Titled AIDS at 30: Nations at the Crossroads, the UNAIDS report says the Middle East and North Africa (MENA) region is one of two regions in the world with the fastest-growing AIDS epidemics.
Despite recent progress in getting the disease under control in many places around the world, UNAIDS says the MENA region has one of the highest rates of new infections, with an estimated 460,000 people currently living with HIV.
"We are a region that has our norms and culture and religion, so talking about sex and having an open dialogue is not that easy.
"[But] we are all interconnected. If we don't tackle the issue, it will come back to us"
Lara Dabaghi, UNAIDS adviser
That number is still relatively low compared to other regions, UN officials say, but it indicates a rise in the rate of new infections among the most at-risk members of the region's society.
The report places part of the blame for the rise of HIV/AIDS cases on stigma and discrimination that it says is prevalent across the region, imposing major obstacles to those seeking health services.
Lara Dabaghi, UNAIDS regional communications adviser for the Middle East and North Africa, says new infections also appear to be spreading due to low access to HIV prevention programmes for the most at-risk groups: sex workers, injecting drug users and men who participate in same-sex relations.
"These groups are highly stigmatised, so they don't seek treatment," she tells Al Jazeera from Cairo.
"Governments in the region do have treatment centres and they do offer treatment for free, but people do not access the treatment because of stigma and discrimination."
Punitive laws also hinder many from seeking the treatment they require, Dabaghi says, driving those living with HIV/AIDS underground, but failing to address the root causes of the epidemic.
"We are a region that has our norms and culture and religion, so talking about sex and having an open dialogue is not that easy. But if you don't address the topic and talk about it openly, [people infected with HIV] will hide," she says.
"We cannot reach them with prevention programmes. If I know I'm going to prison, there is no way I'm going to seek prevention services. So I become the 'hard-to-reach' population: males having sex with males who then get married because of social pressure, then infect their wives. Or drug users who then infect their wives, who then pass it on to their families.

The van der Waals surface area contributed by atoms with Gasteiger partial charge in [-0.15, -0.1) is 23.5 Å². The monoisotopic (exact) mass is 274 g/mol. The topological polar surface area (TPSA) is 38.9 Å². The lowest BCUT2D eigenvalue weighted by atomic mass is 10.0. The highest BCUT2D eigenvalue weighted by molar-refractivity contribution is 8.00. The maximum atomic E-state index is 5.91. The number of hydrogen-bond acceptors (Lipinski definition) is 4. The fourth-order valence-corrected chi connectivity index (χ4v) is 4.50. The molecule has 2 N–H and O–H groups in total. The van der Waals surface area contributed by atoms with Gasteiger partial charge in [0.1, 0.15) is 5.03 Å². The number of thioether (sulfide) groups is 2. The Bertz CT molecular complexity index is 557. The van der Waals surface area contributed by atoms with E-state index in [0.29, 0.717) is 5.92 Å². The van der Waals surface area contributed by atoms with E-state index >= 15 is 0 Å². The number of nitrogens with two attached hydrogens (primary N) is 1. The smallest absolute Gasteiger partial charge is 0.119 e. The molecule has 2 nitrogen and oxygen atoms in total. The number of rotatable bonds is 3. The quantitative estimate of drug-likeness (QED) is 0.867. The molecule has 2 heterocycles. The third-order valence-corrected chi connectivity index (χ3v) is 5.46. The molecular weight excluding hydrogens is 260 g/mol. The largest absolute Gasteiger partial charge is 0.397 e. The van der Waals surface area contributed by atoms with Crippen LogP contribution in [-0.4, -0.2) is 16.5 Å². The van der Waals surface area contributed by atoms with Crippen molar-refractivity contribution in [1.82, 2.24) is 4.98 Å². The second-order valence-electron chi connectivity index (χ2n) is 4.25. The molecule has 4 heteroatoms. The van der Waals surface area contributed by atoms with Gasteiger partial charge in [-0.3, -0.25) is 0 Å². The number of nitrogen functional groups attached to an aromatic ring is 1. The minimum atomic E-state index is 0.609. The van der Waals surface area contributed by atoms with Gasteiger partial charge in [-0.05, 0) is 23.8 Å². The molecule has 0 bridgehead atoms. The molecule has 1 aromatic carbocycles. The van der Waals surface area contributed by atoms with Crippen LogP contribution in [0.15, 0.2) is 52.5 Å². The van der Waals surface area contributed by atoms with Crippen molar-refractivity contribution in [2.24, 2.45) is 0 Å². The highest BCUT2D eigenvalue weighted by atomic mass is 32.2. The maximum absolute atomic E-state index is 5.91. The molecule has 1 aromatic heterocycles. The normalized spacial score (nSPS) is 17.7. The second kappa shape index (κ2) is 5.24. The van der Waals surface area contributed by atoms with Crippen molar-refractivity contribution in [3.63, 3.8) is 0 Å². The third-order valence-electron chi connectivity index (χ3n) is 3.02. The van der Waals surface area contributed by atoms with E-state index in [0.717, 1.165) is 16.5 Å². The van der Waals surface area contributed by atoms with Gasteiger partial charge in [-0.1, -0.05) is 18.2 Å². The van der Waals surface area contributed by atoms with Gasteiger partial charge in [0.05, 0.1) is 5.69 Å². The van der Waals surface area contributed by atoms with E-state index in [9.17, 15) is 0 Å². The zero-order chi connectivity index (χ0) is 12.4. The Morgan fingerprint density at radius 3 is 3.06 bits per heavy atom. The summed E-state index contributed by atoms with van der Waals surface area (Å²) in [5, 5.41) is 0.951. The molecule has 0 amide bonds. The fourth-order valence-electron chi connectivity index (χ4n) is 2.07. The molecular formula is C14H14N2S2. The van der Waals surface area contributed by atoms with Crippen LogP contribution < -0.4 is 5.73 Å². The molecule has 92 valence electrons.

"We are all interconnected. If we don't tackle the issue, it will come back to us."
http://english.aljazeera.net/indepth/features/2011/06/201165121229225310.htmlOne HIV-positive Egyptian speaks out against stigma surrounding the virus 30 years... more
sexually transmitted diseases are on the rise. It's time for all of us to take a stand and act responsibly...sexually transmitted diseases are on the rise. It's time for all of us to take a... more
Sexually spread diseases continue to rise, with reported chlamydia cases setting yet another record in 2008, government health officials said Monday.
Last year there were 1.2 million new cases of chlamydia, a sometimes symptomless infection that can lead to infertility in women. It was the most ever reported, up from the old record of 1.1 million cases in 2007.
Better screening is the most likely reason, said Dr. John M. Douglas Jr. of the U.S. Centers for Disease Control and Prevention.
Syphilis, on the verge of being eliminated in the United States about 10 years ago, also has been increasing lately. About 13,500 cases of the most contagious form of the disease were reported in 2008, up from about 11,500 the year before.
Unlike chlamydia, health officials think syphilis cases actually are increasing. Syphilis rates are up among both gay men and heterosexuals, said Douglas, director of the CDC's Division of STD Prevention.
Syphilis can kill if untreated, but chlamydia is not life-threatening. Neither is gonorrhea, which seams to have plateaued in recent years. Gonorrhea cases dropped to about 337,000 cases in 2008, down from about 356,000 cases.
Girls, ages 15 through 19, had the largest reported number of chlamydia and gonorrhea cases, accounting for more than one in four of those cases. But they're often screened more than other people, since 1993 federal recommendations that emphasize testing for sexually active women age 25 and under.
The government estimates there are roughly 19 million new cases of sexually transmitted disease annually. Experts say the most common is HPV, human papillomavirus, which can cause genital warts, cervical cancer and other cancers.